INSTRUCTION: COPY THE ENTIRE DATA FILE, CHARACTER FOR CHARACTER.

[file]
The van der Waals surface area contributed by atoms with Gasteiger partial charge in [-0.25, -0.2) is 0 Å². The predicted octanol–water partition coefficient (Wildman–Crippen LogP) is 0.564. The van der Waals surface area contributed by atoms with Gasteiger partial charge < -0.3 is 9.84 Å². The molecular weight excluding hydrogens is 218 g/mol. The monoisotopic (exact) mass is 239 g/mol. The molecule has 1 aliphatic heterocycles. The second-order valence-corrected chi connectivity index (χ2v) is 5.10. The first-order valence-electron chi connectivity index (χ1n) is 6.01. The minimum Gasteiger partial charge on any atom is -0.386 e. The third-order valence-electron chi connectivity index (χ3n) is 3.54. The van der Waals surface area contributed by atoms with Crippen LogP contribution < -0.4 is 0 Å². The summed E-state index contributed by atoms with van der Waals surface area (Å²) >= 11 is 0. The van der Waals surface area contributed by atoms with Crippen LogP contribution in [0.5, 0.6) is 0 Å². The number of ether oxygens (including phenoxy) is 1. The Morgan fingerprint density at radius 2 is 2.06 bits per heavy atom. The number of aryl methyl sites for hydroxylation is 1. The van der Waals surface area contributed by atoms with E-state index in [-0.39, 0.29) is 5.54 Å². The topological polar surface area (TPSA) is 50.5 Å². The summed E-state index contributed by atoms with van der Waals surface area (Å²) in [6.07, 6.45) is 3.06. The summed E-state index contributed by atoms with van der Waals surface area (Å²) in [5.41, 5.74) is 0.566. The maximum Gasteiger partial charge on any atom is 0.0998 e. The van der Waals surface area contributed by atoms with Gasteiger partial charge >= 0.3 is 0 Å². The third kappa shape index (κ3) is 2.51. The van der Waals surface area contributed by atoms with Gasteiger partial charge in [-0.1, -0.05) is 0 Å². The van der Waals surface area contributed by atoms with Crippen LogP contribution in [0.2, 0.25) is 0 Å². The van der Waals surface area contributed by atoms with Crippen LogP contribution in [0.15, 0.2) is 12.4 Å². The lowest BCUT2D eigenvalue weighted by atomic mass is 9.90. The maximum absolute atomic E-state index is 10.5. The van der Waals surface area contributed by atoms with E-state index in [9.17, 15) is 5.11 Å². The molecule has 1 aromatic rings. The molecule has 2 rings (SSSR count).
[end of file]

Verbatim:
The van der Waals surface area contributed by atoms with Gasteiger partial charge in [-0.25, -0.2) is 0 Å². The predicted octanol–water partition coefficient (Wildman–Crippen LogP) is 0.564. The van der Waals surface area contributed by atoms with Gasteiger partial charge < -0.3 is 9.84 Å². The molecular weight excluding hydrogens is 218 g/mol. The monoisotopic (exact) mass is 239 g/mol. The molecule has 1 aliphatic heterocycles. The second-order valence-corrected chi connectivity index (χ2v) is 5.10. The first-order valence-electron chi connectivity index (χ1n) is 6.01. The minimum Gasteiger partial charge on any atom is -0.386 e. The third-order valence-electron chi connectivity index (χ3n) is 3.54. The van der Waals surface area contributed by atoms with Crippen LogP contribution < -0.4 is 0 Å². The summed E-state index contributed by atoms with van der Waals surface area (Å²) >= 11 is 0. The van der Waals surface area contributed by atoms with Crippen LogP contribution in [0.5, 0.6) is 0 Å². The number of ether oxygens (including phenoxy) is 1. The Morgan fingerprint density at radius 2 is 2.06 bits per heavy atom. The number of aryl methyl sites for hydroxylation is 1. The van der Waals surface area contributed by atoms with E-state index in [-0.39, 0.29) is 5.54 Å². The topological polar surface area (TPSA) is 50.5 Å². The summed E-state index contributed by atoms with van der Waals surface area (Å²) in [6.07, 6.45) is 3.06. The summed E-state index contributed by atoms with van der Waals surface area (Å²) in [5.41, 5.74) is 0.566. The maximum Gasteiger partial charge on any atom is 0.0998 e. The van der Waals surface area contributed by atoms with Gasteiger partial charge >= 0.3 is 0 Å². The third kappa shape index (κ3) is 2.51. The van der Waals surface area contributed by atoms with Gasteiger partial charge in [-0.1, -0.05) is 0 Å². The van der Waals surface area contributed by atoms with Crippen LogP contribution in [0.2, 0.25) is 0 Å². The van der Waals surface area contributed by atoms with Crippen LogP contribution in [0.15, 0.2) is 12.4 Å². The lowest BCUT2D eigenvalue weighted by atomic mass is 9.90. The maximum absolute atomic E-state index is 10.5. The van der Waals surface area contributed by atoms with E-state index in [9.17, 15) is 5.11 Å². The molecule has 1 aromatic rings. The molecule has 2 rings (SSSR count).